Joshua Lopez would rather program than Snap Chat.
“Personally, I’m not too big on social media,” he said.
But the Cornell Cup USA – a year-long academic embedded design competition sponsored by Intel – wants students to do both.
So Lopez and eight other students in the University of Houston’s College of Technology are turning to Facebook, Twitter, blogs and other social media to get out the word about the innovative designs that earned them two spots in the competition finals. They are among 35 teams from universities around the country to make it this far.
Their designs couldn’t be further apart.
Lopez and his teammates – team lead Ayazhan Zhakhan, Reimberto Fuentes and Steve Reyes – are building a Smart Energy Micro Grid intended to act as a connection between the end user, whether that’s a commercial building or a residence, and the larger grid, controlling the power distribution process and ensuring the efficiency of the system while monitoring overall power use. Reyes is studying computer engineering technology; the other three are majoring in electrical power engineering technology. All are seniors.
Zhakhan said he got the idea while watching a documentary on a power blackout in New York and thinking about people installing generators for backup power. People increasingly are turning to renewable power – think rooftop solar panels – to gain independence from the grid, but connecting that power to the grid is complicated, he said.
The Smart Energy Micro Grid is designed to make it easier.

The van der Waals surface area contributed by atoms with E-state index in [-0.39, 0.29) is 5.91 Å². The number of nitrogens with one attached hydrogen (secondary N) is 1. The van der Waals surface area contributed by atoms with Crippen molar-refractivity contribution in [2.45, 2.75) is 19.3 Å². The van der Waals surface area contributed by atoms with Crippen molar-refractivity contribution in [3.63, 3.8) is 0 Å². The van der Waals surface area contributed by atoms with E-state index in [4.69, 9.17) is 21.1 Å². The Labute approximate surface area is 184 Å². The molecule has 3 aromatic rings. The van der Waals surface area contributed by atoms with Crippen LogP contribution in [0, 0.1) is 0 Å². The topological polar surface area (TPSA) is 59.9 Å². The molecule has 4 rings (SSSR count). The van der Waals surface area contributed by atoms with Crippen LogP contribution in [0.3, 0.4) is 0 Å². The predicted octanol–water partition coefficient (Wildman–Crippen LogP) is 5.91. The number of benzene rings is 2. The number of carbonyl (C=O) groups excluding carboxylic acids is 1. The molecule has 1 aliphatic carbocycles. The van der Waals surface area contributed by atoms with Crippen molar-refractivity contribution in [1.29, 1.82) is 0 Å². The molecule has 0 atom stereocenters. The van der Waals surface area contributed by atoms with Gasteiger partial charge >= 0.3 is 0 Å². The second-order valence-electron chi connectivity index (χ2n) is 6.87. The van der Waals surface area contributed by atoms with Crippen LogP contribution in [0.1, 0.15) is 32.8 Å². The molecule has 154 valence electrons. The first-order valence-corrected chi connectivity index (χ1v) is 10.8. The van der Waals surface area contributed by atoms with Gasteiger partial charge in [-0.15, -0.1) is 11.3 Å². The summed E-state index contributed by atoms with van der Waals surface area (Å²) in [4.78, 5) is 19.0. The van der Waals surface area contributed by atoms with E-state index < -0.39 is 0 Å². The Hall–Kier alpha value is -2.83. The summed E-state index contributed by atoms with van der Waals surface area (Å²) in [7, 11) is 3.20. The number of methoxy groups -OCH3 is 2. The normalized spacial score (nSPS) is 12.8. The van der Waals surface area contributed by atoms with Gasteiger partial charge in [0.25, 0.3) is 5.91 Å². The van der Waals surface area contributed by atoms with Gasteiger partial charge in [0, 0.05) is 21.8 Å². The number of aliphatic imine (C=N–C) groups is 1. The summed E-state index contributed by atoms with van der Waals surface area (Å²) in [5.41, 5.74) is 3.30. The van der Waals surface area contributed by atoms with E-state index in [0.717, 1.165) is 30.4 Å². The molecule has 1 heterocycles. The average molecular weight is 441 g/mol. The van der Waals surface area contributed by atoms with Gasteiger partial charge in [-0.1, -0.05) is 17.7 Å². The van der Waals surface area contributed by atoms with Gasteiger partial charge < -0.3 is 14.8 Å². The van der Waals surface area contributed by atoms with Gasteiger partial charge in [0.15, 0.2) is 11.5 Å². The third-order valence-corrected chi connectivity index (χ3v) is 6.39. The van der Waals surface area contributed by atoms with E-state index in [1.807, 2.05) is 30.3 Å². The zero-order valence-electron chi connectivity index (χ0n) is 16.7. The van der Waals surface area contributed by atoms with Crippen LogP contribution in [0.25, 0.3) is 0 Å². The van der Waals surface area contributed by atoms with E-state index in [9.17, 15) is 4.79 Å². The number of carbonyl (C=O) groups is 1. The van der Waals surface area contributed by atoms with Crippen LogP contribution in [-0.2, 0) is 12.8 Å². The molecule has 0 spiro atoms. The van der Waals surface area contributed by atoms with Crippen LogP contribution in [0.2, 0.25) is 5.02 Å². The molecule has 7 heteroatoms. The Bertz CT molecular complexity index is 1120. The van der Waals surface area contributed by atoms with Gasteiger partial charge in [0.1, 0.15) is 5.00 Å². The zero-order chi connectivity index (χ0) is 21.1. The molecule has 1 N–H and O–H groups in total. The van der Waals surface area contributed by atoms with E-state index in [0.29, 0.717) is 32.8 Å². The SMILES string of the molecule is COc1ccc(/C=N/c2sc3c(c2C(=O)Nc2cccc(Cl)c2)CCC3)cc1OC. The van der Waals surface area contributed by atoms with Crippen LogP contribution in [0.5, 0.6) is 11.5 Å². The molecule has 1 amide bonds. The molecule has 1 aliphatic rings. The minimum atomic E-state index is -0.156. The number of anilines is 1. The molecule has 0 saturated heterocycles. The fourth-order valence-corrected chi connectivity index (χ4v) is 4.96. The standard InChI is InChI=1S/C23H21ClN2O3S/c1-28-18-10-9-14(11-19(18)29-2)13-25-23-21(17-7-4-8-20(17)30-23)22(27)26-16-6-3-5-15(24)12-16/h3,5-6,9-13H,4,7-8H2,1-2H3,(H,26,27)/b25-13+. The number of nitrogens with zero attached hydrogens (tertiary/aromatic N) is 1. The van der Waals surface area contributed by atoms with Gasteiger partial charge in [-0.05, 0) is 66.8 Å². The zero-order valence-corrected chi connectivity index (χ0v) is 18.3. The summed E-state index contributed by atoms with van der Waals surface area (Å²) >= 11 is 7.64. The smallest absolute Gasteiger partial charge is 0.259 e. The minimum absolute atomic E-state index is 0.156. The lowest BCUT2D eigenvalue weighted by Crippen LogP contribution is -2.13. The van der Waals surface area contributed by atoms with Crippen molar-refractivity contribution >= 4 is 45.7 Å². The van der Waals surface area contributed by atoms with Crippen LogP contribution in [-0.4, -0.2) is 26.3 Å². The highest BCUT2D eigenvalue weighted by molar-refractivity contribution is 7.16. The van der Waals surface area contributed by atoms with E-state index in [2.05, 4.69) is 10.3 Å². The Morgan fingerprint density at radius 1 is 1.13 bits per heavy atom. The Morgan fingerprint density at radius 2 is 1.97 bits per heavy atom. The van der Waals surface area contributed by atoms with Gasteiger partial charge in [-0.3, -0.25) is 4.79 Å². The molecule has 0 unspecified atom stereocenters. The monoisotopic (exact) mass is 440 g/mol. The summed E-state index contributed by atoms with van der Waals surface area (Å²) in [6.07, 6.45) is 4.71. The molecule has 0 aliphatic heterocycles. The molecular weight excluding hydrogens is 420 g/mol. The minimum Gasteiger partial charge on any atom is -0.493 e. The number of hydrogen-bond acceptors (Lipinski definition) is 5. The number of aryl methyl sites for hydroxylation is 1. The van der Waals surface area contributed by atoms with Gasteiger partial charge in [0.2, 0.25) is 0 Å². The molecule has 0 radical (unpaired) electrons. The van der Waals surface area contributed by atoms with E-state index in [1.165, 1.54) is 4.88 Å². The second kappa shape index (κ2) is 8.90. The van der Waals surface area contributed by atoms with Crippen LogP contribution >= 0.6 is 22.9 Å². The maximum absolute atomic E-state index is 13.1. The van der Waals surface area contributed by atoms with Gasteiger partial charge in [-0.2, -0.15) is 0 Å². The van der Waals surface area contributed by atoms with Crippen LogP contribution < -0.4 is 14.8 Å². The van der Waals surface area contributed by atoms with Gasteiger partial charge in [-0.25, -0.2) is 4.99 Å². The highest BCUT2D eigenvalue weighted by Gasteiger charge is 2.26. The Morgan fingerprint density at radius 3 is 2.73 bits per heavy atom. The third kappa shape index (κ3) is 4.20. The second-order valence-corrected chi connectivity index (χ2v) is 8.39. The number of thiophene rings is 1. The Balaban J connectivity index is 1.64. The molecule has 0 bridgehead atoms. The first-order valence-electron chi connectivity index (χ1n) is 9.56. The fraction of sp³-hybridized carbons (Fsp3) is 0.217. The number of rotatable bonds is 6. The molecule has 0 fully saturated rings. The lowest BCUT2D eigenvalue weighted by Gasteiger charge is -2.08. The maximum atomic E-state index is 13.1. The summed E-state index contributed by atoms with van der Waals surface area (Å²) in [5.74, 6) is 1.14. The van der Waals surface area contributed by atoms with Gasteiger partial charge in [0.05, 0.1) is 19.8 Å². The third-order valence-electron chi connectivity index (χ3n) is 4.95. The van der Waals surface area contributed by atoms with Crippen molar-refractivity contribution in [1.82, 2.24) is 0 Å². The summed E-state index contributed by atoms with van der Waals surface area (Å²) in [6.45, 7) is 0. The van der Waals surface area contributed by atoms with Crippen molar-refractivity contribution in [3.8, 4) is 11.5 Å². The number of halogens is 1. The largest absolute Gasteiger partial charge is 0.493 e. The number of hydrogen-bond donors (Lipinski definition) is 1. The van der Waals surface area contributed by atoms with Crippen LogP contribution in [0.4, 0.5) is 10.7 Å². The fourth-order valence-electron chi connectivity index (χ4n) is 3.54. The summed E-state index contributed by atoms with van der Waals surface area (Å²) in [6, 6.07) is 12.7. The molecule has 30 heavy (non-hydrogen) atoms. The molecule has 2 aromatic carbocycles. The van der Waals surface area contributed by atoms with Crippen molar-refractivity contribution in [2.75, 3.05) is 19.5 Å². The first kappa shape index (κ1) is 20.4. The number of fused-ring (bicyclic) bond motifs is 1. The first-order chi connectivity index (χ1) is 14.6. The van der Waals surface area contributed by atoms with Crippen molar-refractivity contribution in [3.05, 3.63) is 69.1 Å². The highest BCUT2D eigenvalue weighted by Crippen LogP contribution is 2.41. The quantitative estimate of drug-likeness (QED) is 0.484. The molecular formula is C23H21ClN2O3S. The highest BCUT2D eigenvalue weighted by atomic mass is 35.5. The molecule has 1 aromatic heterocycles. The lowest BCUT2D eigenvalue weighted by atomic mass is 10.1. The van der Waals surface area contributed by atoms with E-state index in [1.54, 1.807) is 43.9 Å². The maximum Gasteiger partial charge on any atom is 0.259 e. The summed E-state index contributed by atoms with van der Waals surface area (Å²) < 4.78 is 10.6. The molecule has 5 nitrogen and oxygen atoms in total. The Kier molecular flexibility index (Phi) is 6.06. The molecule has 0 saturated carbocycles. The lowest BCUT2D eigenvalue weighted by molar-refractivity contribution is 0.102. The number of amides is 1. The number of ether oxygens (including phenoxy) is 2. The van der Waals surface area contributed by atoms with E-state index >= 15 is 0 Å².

The other team is focusing on sports innovation, working on a system that has implications for athletes from the school yard to the Olympics, while protecting them from injuries. The Synerge Tech team has focused on basketball shooting analysis to improve the free throw success rate – currently about 80 percent among the top 250 NBA players – based on the belief that technology can help make every practice a perfect practice.
They point to a quote attributed to legendary football coach Vince Lombardi: “Practice does not make perfect. Only perfect practice makes perfect.”
Now, said Corey Miles, a senior computer engineering technology major and the team lead, “a basketball player can make a bad shot, but as long as they make it, it’s justified.”
The constant justification of bad techniques can confuse the body, he said.
The system uses motion capture techniques, electromyography to track muscle signals and video cameras to track every movement, allowing athletes – and their coaches – to analyze the action in real time.
Xiaojing Yuan, associate professor of engineering technology and faculty advisor for the project, said it would work for other sports and also as a rehab tool for people who have been injured.
Other team members include Zainab Bashir, Katherine Martinez, Falon Dostal and Jordan Harper. All are seniors majoring in computer engineering technology.
All finalists in the Cornell Cup competition received Intel Atom boards and other equipment, along with $1,500 to help build the project.
The social media component is new this year, with a series of deadlines driving people to a survey to vote for the projects they like at: http://www.systemseng.cornell.edu/engineering2/se/intel/news/blogsurvey.cfm. The social media component won’t affect the technical award, which will be decided in May.
“They want projects that can help people,” Martinez said, and social media is a way to get out the word about the potential benefits.
She said getting the word out to other students at UH could give the Cougar teams a boost.
“I’m pretty sure if everyone around here decided to vote, UH would be able to win,” she said.